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Evaluate $$E_n(a_1,...,a_n;t)=\int_{-\infty}^{\infty}\frac{x^2\cos(tx)}{\prod_{k=1}^{n}(x^2+a_k^2)}dx$$ for $i\ne j\iff a_i^2\ne a_j^2$, and $a_i\in\Bbb R\setminus \{0\}$.

I've been able to find the similar integral $$J_n(a_1,...,a_n;t)=\int_{-\infty}^{\infty}\frac{\cos(tx)}{\prod_{k=1}^{n}(x^2+a_k^2)}dx$$ by seeing that we can write $$\prod_{k=1}^{n}\frac1{z+\alpha_k}=\sum_{k=1}^{n}\frac{1}{z+\alpha_k}\prod_{k\ne j=1}^{n}\frac{1}{\alpha_j-\alpha_k}\ ,$$ And then using $z\equiv x^2$, $\alpha_k\equiv a_k^2$ to get $$J_n(a_1,...,a_n;t)=\sum_{k=1}^{n}J_1(a_k;t)\prod_{k\ne j=1}^{n}\frac{1}{a_j^2-a_k^2}\ .$$ Then we take the Laplace transform of the remaining integral: $$\begin{align} \mathcal{L}\{J_1(q;t)\}(s)&=2\int_0^\infty e^{-st}\int_0^\infty \frac{\cos(tx)}{x^2+q^2}dxdt\\ &=2\int_0^\infty\frac{1}{x^2+q^2}\int_0^\infty \cos(tx)e^{-st}dtdx\\ &=2\int_0^\infty\frac{1}{x^2+q^2}\text{Re }\int_0^\infty e^{-(s-ix)t}dtdx\\ &=2\int_0^\infty\frac{1}{x^2+q^2}\text{Re }\left[\frac1{s-ix}\right]dx\\ &=2s\int_0^\infty\frac{1}{(x^2+q^2)(x^2+s^2)}dx\\ &=\frac{2s}{s^2-q^2}\left[\int_0^\infty\frac{dx}{x^2+q^2}-\int_0^\infty\frac{dx}{x^2+s^2} \right]\\ &=\frac{\pi s}{s^2-q^2}\left[\frac{1}q-\frac{1}s \right]\\ &=\frac{\pi}{q}\left[\mathcal{L}\{\cosh(qt)\}(s)-\mathcal{L}\{\sinh(qt)\}(s)\right]\\ &=\frac{\pi}{q}\mathcal{L}\{e^{-qt}\}(s)\ . \end{align}$$ Which gives $$J_1(q;t)=\frac{\pi}{q}e^{-qt}$$ and $$J_n(a_1,...,a_n;t)=\pi\sum_{k=1}^{n}\frac{e^{-a_k t}}{a_k}\prod_{k\ne j=1}^{n}\frac{1}{a_j^2-a_k^2}\ ,$$ from which many remarkable results may be derived.

I have the suspicion however, that we may be able to find $E_n$ in a similar way, but I don't know how. One idea: $$\int_{-\infty}^{\infty}\frac{(x^2+1)\cos(tx)}{(x^2+1)(x^2+\mathbf{a}_n^2)}dx=J_n(\mathbf{a}_n;t)=E_{n+1}(1,\mathbf{a}_n;t)+J_{n+1}(1,\mathbf{a}_n;t)$$ Where we used the shorthand notation $$x^2+\mathbf{a}_n^2\equiv\prod_{k=1}^{n}(x^2+a_k^2)$$ $$\mathbf{a}_n\equiv(a_k)_{k=1,...,n}\ .$$ It should be noted that the above holds for $1\not\in \mathbf{a}_n$.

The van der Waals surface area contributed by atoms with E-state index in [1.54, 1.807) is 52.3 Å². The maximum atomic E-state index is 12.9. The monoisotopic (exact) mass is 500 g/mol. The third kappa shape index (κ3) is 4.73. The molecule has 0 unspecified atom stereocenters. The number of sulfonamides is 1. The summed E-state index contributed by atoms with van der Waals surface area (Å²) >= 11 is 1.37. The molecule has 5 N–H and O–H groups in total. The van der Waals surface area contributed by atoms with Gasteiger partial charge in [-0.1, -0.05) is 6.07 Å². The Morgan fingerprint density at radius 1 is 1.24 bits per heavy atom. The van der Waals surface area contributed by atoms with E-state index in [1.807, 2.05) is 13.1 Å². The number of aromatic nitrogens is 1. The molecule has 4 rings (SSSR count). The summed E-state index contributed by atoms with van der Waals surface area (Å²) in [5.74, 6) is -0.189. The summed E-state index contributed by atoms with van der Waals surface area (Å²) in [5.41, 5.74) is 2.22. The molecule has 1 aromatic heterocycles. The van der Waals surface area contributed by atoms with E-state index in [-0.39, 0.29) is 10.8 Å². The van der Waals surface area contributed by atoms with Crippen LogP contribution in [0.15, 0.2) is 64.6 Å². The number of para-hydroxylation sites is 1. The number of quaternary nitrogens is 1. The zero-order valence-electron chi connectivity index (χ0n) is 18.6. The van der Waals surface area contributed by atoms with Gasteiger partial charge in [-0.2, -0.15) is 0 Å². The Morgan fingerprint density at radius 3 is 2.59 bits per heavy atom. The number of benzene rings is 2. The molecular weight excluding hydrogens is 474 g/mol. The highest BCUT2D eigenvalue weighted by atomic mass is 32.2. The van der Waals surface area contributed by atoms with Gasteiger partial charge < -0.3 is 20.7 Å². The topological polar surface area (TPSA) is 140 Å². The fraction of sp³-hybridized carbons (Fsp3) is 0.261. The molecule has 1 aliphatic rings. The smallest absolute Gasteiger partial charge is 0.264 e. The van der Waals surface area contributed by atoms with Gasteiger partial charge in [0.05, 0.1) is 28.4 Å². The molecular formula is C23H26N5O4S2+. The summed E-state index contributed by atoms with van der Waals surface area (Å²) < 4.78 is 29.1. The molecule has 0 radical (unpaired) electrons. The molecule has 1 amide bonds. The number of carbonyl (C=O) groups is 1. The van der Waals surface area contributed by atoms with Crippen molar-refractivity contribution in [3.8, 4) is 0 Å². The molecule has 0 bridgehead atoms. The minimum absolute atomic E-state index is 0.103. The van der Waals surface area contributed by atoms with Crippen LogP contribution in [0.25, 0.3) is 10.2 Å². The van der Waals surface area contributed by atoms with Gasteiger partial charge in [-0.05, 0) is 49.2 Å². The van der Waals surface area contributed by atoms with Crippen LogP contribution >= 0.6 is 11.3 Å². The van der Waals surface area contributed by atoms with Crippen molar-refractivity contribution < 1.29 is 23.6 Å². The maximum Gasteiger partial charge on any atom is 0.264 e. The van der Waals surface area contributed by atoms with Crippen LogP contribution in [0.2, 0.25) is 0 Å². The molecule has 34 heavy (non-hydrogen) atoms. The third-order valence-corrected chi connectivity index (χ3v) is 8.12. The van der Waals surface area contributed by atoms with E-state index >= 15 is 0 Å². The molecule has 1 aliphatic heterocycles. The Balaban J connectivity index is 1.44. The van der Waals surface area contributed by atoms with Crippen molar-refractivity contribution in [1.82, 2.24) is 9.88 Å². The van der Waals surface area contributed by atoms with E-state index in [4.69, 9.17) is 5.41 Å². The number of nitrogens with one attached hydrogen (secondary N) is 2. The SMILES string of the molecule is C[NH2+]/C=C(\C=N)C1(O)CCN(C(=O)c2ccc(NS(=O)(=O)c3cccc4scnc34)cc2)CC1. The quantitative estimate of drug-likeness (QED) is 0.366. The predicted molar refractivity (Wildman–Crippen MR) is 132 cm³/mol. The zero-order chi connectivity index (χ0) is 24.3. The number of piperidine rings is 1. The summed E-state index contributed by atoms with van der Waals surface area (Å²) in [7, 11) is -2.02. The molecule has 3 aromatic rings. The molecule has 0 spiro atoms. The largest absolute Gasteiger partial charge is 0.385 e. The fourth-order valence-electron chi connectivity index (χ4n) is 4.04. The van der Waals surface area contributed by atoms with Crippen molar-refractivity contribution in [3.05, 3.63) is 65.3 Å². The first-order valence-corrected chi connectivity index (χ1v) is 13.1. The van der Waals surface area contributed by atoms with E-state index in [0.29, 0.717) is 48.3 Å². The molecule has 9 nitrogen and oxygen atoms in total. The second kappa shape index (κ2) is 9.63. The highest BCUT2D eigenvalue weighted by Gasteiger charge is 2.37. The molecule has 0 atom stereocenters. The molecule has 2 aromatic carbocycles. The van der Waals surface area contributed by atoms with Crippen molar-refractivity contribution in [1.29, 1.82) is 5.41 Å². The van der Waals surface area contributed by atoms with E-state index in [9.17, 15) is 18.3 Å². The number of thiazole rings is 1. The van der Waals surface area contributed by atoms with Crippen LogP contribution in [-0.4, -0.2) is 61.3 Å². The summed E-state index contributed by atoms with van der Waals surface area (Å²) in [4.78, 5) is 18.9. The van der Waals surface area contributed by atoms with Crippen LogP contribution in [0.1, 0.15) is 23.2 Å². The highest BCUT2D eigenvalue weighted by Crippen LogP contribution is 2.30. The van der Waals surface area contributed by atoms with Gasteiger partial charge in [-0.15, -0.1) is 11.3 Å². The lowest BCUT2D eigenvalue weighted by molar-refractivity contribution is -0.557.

Any Ideas? Thanks.

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    $\begingroup$ I see you've been busy generalizing that other integral! $\endgroup$ – dxdydz Jun 3 '19 at 16:53
  • $\begingroup$ @dxdydz I just can't help myself :) $\endgroup$ – clathratus Jun 3 '19 at 17:08
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    $\begingroup$ $x^2=(x^2+a_1^2)-a_1^2$ in the numerator?.. $\endgroup$ – metamorphy Jun 3 '19 at 17:46
  • $\begingroup$ (Yet another idea is to look at $\partial^2 J_n/\partial t^2$.) $\endgroup$ – metamorphy Jun 3 '19 at 17:50
  • $\begingroup$ Take the second derevative with respect to t $\endgroup$ – Gustave Jun 3 '19 at 20:28
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Using Cauchy's residue theorem the computation is almost immediate. We can assume that all $a_k$ are positive. Then we have \begin{align} \int_{\mathbb R}\frac{x^2\cos(tx)}{\prod_k(x^2+a_k^2)}\,dx &=\int_{\mathbb R}\frac{x^2e^{itx}}{\prod_k(x^2+a_k^2)}\,dx \\&=2\pi i\sum_k\lim_{x\to ia_k}(x-ia_k) \frac{x^2e^{itx}}{\prod_k(x^2+a_k^2)} \\&=-\pi\sum_ke^{-ta_k}a_k\sum_{j\neq k}\frac1{a_j^2-a_k^2}. \end{align}

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  • $\begingroup$ This works! thanks :) $\endgroup$ – clathratus Jun 3 '19 at 21:08
  • $\begingroup$ Quick clarification: your contour is the real line? $\endgroup$ – clathratus Jun 4 '19 at 14:11
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    $\begingroup$ @clathratus You should first take the semicircle contour (see the first picture here: mathworld.wolfram.com/ContourIntegration.html), and then take the limit $R\to\infty$. The integral over the arc vanishes in the limit, and thus the integral over the semicircle tends to the integral over the real line as $R\to\infty$. $\endgroup$ – user246336 Jun 4 '19 at 18:35
  • $\begingroup$ Aah. I see. Thanks :) $\endgroup$ – clathratus Jun 4 '19 at 18:38
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You have just to take the second derevative with respect to t to find $E$ in fonction of $J$.

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